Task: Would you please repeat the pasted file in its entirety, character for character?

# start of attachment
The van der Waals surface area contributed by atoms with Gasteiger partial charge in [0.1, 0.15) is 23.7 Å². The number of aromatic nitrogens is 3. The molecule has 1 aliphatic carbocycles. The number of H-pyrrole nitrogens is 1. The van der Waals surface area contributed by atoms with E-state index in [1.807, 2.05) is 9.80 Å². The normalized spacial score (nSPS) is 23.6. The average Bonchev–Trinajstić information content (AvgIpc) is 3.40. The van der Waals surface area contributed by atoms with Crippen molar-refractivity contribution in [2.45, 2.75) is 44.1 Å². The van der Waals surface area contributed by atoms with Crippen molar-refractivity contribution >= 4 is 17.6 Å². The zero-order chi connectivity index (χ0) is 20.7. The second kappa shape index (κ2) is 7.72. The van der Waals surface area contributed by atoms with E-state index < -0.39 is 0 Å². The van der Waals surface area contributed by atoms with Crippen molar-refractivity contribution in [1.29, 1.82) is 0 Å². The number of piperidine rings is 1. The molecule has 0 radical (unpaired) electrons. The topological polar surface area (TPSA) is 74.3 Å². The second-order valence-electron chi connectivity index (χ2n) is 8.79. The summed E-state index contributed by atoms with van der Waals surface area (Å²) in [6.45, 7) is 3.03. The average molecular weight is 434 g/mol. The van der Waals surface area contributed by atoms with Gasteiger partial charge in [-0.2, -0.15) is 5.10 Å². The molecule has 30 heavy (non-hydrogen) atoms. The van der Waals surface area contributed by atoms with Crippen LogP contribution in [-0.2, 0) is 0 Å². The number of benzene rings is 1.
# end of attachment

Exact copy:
The van der Waals surface area contributed by atoms with Gasteiger partial charge in [0.1, 0.15) is 23.7 Å². The number of aromatic nitrogens is 3. The molecule has 1 aliphatic carbocycles. The number of H-pyrrole nitrogens is 1. The van der Waals surface area contributed by atoms with E-state index in [1.807, 2.05) is 9.80 Å². The normalized spacial score (nSPS) is 23.6. The average Bonchev–Trinajstić information content (AvgIpc) is 3.40. The van der Waals surface area contributed by atoms with Crippen molar-refractivity contribution in [2.45, 2.75) is 44.1 Å². The van der Waals surface area contributed by atoms with Crippen molar-refractivity contribution >= 4 is 17.6 Å². The zero-order chi connectivity index (χ0) is 20.7. The second kappa shape index (κ2) is 7.72. The van der Waals surface area contributed by atoms with E-state index < -0.39 is 0 Å². The van der Waals surface area contributed by atoms with Crippen molar-refractivity contribution in [1.29, 1.82) is 0 Å². The number of piperidine rings is 1. The molecule has 0 radical (unpaired) electrons. The topological polar surface area (TPSA) is 74.3 Å². The second-order valence-electron chi connectivity index (χ2n) is 8.79. The summed E-state index contributed by atoms with van der Waals surface area (Å²) in [6.45, 7) is 3.03. The average molecular weight is 434 g/mol. The van der Waals surface area contributed by atoms with Gasteiger partial charge in [-0.2, -0.15) is 5.10 Å². The molecule has 30 heavy (non-hydrogen) atoms. The van der Waals surface area contributed by atoms with Crippen LogP contribution in [-0.2, 0) is 0 Å². The number of benzene rings is 1.